The analysts are seeing growth opportunities in on-premise. The Brewers Association (BA) recently noted taprooms drove growth in the craft sector last year with taprooms up 9 percent in volume in 2022 over the previous year. The BA defines taprooms as breweries that sell over 25 percent of their beer onsite and don’t offer significant food service, but it’s not just taprooms — all types of drinkeries and eateries are equally busy.
According to NIQ (formerly NielsenIQ), on-premise venues that served alcohol saw more traffic in the first part of 2023 — sports bars, polished casual, neighborhood bars and quick service restaurants. According to that same report, on-premise total alcohol in the United States was up about 18 percent in the last 52 weeks in dollar sales vs. a year ago, noting that report was from April.
Here comes another interesting factoid about on-premise — alcohol to go is still a thing — maybe. As a result of the pandemic, lots of new alcohol laws got put into place around the country allowing wine, beer and cocktail orders to go, but how much demand is there since the pandemic officially ended? Well, there’s an interesting dynamic at play, according to a recent report from the National Restaurant Association. The report noted that despite more than half (54 percent) of delivery customers stating that the availability of alcohol beverages would make them more likely to choose a restaurant, and the growing number of states extending or making permanent the to-go options for restaurants, only one-quarter of adults who opted for takeout or delivery from a restaurant during the last six months included an alcohol beverage in the order.
That trade org thinks that leaves significant growth opportunities for restaurants, particularly in how they market, package and differentiate their offerings, according to the report, which provides several examples and interviews from culinary innovators in several states leading the way on alcohol sales. According to the report, casual dining leads the way in to-go alcohol options, but nearly all restaurants that serve alcohol include it as a takeout offering (90 percent) and over a quarter (26 percent) offer it via a third-party delivery option.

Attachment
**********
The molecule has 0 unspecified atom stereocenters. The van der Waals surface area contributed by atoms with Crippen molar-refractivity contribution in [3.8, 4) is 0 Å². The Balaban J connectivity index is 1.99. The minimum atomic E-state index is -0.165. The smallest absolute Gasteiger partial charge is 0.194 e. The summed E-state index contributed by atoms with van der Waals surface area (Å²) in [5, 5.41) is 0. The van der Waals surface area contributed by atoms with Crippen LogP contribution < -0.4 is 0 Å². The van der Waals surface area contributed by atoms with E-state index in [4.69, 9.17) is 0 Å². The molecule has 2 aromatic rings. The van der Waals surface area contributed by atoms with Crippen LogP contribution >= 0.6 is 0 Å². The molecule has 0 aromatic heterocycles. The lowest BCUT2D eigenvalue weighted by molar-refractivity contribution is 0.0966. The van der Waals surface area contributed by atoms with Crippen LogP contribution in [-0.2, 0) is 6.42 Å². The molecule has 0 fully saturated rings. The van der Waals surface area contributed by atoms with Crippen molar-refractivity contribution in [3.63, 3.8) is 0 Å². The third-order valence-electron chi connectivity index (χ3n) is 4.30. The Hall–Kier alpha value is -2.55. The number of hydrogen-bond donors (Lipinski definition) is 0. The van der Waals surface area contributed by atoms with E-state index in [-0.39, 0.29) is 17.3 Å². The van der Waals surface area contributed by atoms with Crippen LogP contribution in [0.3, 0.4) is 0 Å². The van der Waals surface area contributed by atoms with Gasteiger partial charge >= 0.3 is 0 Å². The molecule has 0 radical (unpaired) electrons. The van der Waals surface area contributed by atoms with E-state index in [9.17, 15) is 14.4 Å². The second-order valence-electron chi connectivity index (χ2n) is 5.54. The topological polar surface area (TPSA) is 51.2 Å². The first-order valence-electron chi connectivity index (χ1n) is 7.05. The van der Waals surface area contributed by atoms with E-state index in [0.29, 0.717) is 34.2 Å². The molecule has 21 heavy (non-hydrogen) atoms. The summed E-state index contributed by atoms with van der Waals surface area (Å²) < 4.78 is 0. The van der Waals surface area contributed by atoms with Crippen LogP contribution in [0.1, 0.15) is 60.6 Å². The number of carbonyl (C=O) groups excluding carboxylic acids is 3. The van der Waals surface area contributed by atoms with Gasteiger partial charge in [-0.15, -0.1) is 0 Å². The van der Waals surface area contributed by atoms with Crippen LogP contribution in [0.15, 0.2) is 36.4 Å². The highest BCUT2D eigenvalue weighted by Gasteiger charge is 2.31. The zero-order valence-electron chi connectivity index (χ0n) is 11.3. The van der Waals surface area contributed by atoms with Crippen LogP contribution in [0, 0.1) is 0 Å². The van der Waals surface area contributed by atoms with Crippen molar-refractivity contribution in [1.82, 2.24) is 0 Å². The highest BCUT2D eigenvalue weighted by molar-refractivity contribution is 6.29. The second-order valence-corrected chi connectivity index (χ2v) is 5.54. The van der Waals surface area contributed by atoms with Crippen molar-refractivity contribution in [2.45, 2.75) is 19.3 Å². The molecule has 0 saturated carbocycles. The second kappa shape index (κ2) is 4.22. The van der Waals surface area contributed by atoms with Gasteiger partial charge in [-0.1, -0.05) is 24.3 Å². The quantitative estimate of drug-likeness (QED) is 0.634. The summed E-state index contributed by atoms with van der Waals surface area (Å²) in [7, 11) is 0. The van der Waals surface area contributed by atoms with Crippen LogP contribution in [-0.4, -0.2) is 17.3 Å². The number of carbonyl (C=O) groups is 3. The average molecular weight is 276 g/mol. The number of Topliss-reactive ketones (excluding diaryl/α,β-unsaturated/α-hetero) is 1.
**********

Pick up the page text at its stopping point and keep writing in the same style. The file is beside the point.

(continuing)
From the press release:
“The innovation we are witnessing right now in beverage programs of all kinds is exactly why restaurants are some of the most resilient and impactful businesses in this country. These incredible operators have turned a survival tactic into a major growth catalyst for their businesses. Consumers are taking note and if we can continue to stay in front of their preferences, there is no limit to how far beverage trends can move the needle for the restaurant industry,” said Michelle Korsmo, President & Chief Executive Officer of the National Restaurant Association.
Interesting events are a growing opportunity as well for restaraunts and craft brewers. The report noted that local “experiential events” would be this year’s hottest trend. For example, both wine (81 precent) and beer (79 percent) drinkers say they would participate in tasting events at restaurants. Finally, the report emphasizes the trust between consumers and restaurants, with most (82 percent) of adults that drink wine, beer and liquor saying they trust the staff at local restaurants to make good drink recommendations. Even if it’s to go.
“The new alcohol to-go laws modernized state alcohol policy, and consumers can now enjoy more of the restaurant hospitality experience in the comfort of their own homes. As this report demonstrates, operators who innovatively connect the experiential aspects of their alcohol programs with a clear off-premises strategy are seeing enormous success with customers,” said Mike Whatley, Vice President of State Affairs and Grassroots Advocacy, National Restaurant Association.
Founded in 1919, the National Restaurant Association is the leading business association for the restaurant industry, which comprises nearly 1 million restaurant and foodservice outlets and a workforce of 15 million employees.